By Todd Newville
Imagine a young, 7-year-old boy going to bed one night in the presence of his loving mother, his father, and his two åçyoungeråçsisters.
All seems fine for a while. Suddenly, the little guy, Easton, wakes up crying and goes into his parents’ bedroom with a severe headache and vomiting. Ashley Carpenter, 29, absolutely had no clue as to what to do.
But, she and her husband, Chris (30), rounded Easton up and quickly took him to the emergency room at St. Anthony’s Hospital on S.W. 134th Street and I-44 in Oklahoma City. From there, he was transported to the OU Medical Center on N.E. 13th Street in Oklahoma City.
“On May 1, we took him to the emergency room,” Ashley Carpenter said. “They found a mass on his brain. At that point, we didn’t know what it was. But, we found out it was a tumor on his brain after a week in the hospital. He was going to need surgery for a medulloblastoma – the size of a small orange to a tennis ball-sized tumor on his brain.”
Since then, all summer and vacation plans have been put on hold for this family. Easton’s sisters (Olivia, 6, and Emelyn, 3) are also part of his supporting plan.
“He had it removed on May 8 and we got home with him a week after that,” Ashlyn said. “He started radiation on May 28 and we did that for six weeks from Monday through Friday. We just finished with that (on Tuesday, July 24.) He did those daily until last week.”
Easton is a very strong boy. But, one can certainly tell that such treatment would take its toll on such a young and vibrant soul.
“He definitely has his ups and downs,” Ashlyn said. “Right now, it’s not too bad. Some days, he’s all smiles and laughs. Other days, he’s down – like (Monday) when I had to drag him to PT (physical therapy.) He’s throws fits every now and then because he has so many doctor appointments that he doesn’t want to go to anymore.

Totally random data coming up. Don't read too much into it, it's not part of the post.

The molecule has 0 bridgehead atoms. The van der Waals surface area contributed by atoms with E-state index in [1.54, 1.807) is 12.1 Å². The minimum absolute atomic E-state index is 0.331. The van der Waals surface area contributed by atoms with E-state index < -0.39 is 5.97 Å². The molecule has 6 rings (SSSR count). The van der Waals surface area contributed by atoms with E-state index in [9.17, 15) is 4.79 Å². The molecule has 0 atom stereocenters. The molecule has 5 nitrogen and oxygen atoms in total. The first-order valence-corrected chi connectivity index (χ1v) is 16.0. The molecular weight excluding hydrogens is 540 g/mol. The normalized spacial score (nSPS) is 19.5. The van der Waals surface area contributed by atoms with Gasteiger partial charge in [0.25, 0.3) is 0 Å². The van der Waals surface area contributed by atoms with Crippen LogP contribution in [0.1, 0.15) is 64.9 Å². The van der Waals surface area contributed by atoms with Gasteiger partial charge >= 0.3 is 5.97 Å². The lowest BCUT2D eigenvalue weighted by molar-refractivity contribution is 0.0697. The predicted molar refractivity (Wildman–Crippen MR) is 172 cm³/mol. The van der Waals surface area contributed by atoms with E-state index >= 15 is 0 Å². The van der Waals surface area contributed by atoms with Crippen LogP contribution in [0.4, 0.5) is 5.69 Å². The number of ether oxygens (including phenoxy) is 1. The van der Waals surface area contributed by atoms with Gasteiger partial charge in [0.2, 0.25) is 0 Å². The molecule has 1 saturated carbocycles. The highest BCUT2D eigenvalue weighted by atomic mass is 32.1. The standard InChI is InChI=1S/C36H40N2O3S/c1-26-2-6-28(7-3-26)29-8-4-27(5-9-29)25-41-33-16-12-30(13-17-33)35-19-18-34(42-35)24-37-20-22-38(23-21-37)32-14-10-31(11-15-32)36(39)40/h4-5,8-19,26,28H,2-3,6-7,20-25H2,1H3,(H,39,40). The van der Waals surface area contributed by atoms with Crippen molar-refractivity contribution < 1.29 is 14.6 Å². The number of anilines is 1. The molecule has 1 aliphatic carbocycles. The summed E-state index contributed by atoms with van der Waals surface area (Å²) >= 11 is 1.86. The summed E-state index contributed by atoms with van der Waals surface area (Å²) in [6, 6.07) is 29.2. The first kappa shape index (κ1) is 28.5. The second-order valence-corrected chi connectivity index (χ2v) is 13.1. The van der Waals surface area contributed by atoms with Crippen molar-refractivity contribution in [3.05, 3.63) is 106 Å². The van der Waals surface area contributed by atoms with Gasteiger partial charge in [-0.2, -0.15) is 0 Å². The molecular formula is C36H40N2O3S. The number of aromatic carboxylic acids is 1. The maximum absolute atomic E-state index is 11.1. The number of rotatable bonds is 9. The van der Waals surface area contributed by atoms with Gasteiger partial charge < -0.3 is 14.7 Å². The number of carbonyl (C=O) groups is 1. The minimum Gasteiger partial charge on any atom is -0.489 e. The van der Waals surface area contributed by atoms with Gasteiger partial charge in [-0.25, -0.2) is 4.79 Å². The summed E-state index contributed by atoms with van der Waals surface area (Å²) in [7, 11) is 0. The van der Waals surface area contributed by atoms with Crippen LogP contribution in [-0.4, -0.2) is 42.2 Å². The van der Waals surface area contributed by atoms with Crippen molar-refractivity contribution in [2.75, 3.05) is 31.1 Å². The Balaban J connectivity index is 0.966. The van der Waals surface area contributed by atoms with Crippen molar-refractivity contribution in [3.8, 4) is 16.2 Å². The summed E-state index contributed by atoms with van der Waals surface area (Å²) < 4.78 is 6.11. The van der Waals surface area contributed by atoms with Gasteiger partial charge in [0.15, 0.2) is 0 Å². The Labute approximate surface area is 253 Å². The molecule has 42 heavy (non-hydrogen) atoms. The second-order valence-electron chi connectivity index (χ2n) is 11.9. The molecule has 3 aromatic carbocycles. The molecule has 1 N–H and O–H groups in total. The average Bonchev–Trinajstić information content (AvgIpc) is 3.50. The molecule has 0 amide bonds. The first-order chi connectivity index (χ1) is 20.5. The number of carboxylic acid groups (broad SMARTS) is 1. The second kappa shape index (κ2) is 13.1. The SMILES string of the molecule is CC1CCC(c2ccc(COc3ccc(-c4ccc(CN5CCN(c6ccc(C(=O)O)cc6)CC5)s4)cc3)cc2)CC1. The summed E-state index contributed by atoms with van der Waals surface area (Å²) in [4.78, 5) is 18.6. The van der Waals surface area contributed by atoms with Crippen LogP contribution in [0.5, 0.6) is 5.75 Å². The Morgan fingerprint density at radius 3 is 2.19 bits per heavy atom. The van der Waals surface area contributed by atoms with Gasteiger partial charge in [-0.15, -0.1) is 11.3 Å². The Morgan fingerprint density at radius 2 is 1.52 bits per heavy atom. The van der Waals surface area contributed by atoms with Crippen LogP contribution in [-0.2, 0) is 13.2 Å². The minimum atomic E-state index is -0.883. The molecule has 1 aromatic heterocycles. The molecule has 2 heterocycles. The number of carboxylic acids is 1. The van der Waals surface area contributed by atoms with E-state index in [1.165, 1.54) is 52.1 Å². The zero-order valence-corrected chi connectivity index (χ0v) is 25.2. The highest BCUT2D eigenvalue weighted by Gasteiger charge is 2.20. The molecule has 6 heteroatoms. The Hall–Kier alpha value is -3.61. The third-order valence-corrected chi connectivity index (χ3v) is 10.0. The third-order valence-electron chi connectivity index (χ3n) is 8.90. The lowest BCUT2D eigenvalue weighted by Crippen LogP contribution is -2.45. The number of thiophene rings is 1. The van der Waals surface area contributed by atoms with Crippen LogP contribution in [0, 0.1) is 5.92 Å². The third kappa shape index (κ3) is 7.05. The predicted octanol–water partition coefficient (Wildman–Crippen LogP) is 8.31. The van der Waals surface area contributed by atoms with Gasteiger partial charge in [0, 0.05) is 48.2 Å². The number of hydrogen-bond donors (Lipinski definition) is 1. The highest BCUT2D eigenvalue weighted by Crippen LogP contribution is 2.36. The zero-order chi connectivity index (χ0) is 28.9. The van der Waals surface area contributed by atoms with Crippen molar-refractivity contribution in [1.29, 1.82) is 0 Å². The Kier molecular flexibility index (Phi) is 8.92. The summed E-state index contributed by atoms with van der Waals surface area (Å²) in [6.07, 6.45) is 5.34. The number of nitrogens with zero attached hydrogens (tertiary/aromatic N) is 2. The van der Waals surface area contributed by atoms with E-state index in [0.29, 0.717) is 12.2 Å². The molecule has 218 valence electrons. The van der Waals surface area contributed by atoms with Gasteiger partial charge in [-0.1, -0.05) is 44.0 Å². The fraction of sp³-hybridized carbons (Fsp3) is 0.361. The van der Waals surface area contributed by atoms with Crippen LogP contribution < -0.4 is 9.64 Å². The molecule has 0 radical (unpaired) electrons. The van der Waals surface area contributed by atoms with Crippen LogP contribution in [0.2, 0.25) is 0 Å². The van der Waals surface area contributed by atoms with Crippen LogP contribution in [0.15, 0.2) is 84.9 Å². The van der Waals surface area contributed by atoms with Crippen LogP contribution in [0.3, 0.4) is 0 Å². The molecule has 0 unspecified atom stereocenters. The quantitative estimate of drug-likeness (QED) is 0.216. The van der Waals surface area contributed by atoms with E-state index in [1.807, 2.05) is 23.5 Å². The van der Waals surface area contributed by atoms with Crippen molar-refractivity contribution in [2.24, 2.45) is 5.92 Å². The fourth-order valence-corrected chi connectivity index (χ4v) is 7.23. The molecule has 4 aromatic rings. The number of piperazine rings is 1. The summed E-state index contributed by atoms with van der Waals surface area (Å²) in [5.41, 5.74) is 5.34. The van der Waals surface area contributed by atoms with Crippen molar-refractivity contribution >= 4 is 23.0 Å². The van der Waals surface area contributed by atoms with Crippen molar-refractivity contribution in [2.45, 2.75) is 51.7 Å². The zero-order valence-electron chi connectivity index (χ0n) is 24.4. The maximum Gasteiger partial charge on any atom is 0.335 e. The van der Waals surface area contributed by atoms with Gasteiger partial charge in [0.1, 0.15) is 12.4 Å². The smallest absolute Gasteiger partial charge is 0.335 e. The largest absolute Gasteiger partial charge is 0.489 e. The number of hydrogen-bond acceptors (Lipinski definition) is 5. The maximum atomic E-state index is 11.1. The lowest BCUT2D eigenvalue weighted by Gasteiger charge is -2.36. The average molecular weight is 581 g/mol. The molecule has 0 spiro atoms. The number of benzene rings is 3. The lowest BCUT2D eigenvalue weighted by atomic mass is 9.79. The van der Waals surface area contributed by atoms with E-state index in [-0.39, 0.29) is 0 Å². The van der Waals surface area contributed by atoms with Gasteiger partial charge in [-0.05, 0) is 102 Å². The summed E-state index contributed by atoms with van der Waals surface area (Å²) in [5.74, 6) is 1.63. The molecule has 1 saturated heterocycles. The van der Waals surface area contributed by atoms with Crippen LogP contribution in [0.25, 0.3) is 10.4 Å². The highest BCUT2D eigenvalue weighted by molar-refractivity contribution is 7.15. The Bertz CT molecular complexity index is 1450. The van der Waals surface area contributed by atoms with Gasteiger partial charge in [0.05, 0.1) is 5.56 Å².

“For the most part, those days come in waves of hours. He’ll be sick but then he will start to feel a little better. He’s a fighter, for sure. He’s on a four-week break right now where he doesn’t have anything to take – no chemotherapy and no drugs at all. They just don’t like to do the chemotherapy right after radiation.”
The process of going through cancer treatment for such a little guy as Easton is tremendous. Right now, Easton is on a short break. But, coming up in August, he is in for a rough ride. It will be nine straight weeks and 11 months of chemotherapy.
“On Aug. 23, he will go for his first full, intense round of chemotherapy,” Ashley said. “It will be overnight in the hospital for nine rounds – rounds of AAB, AAB, and AAB. For every A week, it will be six weeks long. For every B week, it will be four weeks long. In all, he’ll be doing chemotherapy for 11 months.
“The first week, he will get a ‘cocktail’ of several medications. He’ll stay overnight and then he’ll get to go home the next day. He won’t have to go back until the next week. Then, he’ll get another injection of the low-dose drugs the next week – and so on. It’s a really trying process.”
Easton is a very strong boy – physically and mentally. But, with such a devastating diagnosis at such a young age, the young man has certainly gone through his trials and tribulations.
“The first month after he was diagnosed was the hardest,” Ashley said. “He really didn’t understand it. He had a lot of days where he cried and kept saying over and over ‘I don’t want to have cancer!’ He went from walking with everybody to walking by himself because he was so distraught.
“He has been walking by himself since the end of June a little bit. But, for the most part, he forgot how to walk and talk. He still is unstable on his feet and needs help talking. He’s very wobbly and stuff but he’s just seven and he’s starting to understand how it is. He just doesn’t want to get stuck anymore by needles. It’s very hard for him.”
The Carpenters have a “GoFundMe” page set up under Easton’s name (https://www.gofundme.com/eastons-brain-tumor-battle.) The family is eager to see that his health is taken care of. As of July 31, the page has generated $4,875 of the family’s $10,000 goal.
“Hopefully, when we have to be at the hospital, we just hope to be able to pay the bills and afford the drives back and forth,” Ashley said. “We don’t want to have to worry about spending time with our two girls when one of us is up there at the hospital with Easton.”